From Warren Allen

Lisa Robin Marks was my dear friend. I miss her more than I can say.

Lisa was capable of deep friendship and enduring friendship (twins Shawn & Shannon since early childhood, and Rifka and Elyse for roughly 40 years). She tended to her friends’ needs as if they were close family, and was eager to offer assistance — thoughtful advice especially — and brainstorming to help solve difficult personal problems. She was one of the best conversationalists I’ve ever met. She was always keen to listen, but never too shy to speak — which made truly balanced exchanges easy to come by and deeply satisfying. She could also be a trusted and most thoughtful confidante.

She was highly perceptive and intelligent. This made it possible for her to quickly sort sense from nonsense — especially in the realms of politics and public policy. It also allowed her to accurately ‘size people up’, and to then effectively form relationships, or not. This intelligence also supported her completion of a masters degree program in mathematics at UC Berkeley in the 1990s. It also made it possible for her enjoy decoding the mysteries of music theory… and to manage the complex business of Jill’s caregiver program.

Beyond her natural mental agility, Lisa developed an illuminated personal wisdom over the course of her life, which guided her approach in general, but especially her interaction with other people, and with her friends especially. This ‘deep-self’ awareness also allowed her to take the Big Step back that revealed her own thinking and her own emotional states to not be her self per se, but rather aspects of her self, and thus subject to her will, and self-repairable. She would treat her own mental and emotional difficulties in much the same way that she might advise a friend experiencing similar trouble. Lisa was so mirror-clear herself that it could be challenging to spend time with her, because any lapse in one’s own expression would become uncomfortably obvious. On the other hand, it was of great help to her friends (this one at least) in their own efforts to right their own ship of self.

Lisa was an incredibly responsible adult. We know this from her political work (support for Harley Rouda’s successful 2018 campaign) and permaculture activism (I believe that Jodi said that she was Chairperson of Earthroots’ board of directors in 2012). The greatest and most obvious indication of this, though, was her lifelong care for her beloved big sis Jill. The trials of managing Jill’s caregiver program was a near-continuous burden for the latter part of Lisa’s adult life, and it was often difficult for her to take a break from it. Lisa loved Jill unconditionally, which made her the best caregiver (among some great ones) ever for Jill. Lisa’s own caregiving sessions for Jill were very much labors of love, and were full of passionate singing (‘Mimi’ and others of Jill’s favorite songs), wild laughter, intense and unique dramatic play, and much warm physical affection. (Some of these sessions are among my fondest memories of both Lisa and Jill.)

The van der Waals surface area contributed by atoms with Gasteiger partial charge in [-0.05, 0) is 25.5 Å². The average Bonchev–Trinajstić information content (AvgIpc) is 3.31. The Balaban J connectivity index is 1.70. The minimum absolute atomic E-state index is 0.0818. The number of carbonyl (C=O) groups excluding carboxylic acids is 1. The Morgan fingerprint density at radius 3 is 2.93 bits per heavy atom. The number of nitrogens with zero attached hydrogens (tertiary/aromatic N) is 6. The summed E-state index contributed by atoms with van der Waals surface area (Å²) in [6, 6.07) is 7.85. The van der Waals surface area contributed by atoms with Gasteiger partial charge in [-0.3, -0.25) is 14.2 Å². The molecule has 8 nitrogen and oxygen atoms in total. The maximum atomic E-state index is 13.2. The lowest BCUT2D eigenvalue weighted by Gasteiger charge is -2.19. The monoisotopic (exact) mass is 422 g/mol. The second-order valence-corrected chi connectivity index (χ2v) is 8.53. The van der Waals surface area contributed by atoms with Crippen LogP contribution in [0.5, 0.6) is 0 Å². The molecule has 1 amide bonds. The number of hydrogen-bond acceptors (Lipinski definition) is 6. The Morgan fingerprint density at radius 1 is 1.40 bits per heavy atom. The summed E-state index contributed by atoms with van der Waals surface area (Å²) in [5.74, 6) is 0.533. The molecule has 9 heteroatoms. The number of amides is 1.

Lisa loved adventure in general — hiking, camping, kelp-tending, road trips to visit friends and family in Nevada and No Cal, attending concerts at local venues and the Segerstrom Center (everything from Mavis Staples to Rachmaninoff), and regular morning swims in the ocean. She was also compelled to explore the mysteries of her own unique consciousness.

Lisa was a creative musician. Her first love, from early childhood, was piano. Though she often regretted not having more time for it, she was able to make considerable progress in recent years with the help of her friend and piano teacher Richie F. Music was at the heart of my friendship with Lisa, and we had at least a hundred piano and electric guitar jam sessions together over her final five years. These jams were inspiring creative outlets for both of us. She would improvise compelling chord progressions on the spot, and I’d explore melodic lines to fit them, or we’d play favorite songs together, like \’Red Tail Hawk’ or ‘The Air that I Breathe’. We took this project public a couple of times, providing music for two local Dance Journey events. We often fantasized about playing on the street corner in Laguna, and went so far as to shop for a portable keyboard for her. She often played her little melodica keyboard when she was on the road or camping, and in our jams. Lisa could also play guitar, and was learning to play harmonica, much to Jill’s delight, who was keen to play along, sort of, on one that I bought for her.

She was in for fun, when she could manage a break from her work, and she excelled at both experiencing it and creating it — especially with music and dance improvisation. Her joyful and dynamic dancing was a wonder to behold, and a deep pleasure to engage with (though not necessarily easy to keep up with!).

Lisa was vivaciously beautiful. She was full of life, to overflowing. Her earned wisdom and natural enthusiasm for life radiated through her athletic body, her movements, her speech, and her expression — and induced respect, admiration, and affection in all privileged to know her, however well. It was a joy just to see her smiling face, and to hear her musical voice, and to hold her hands.

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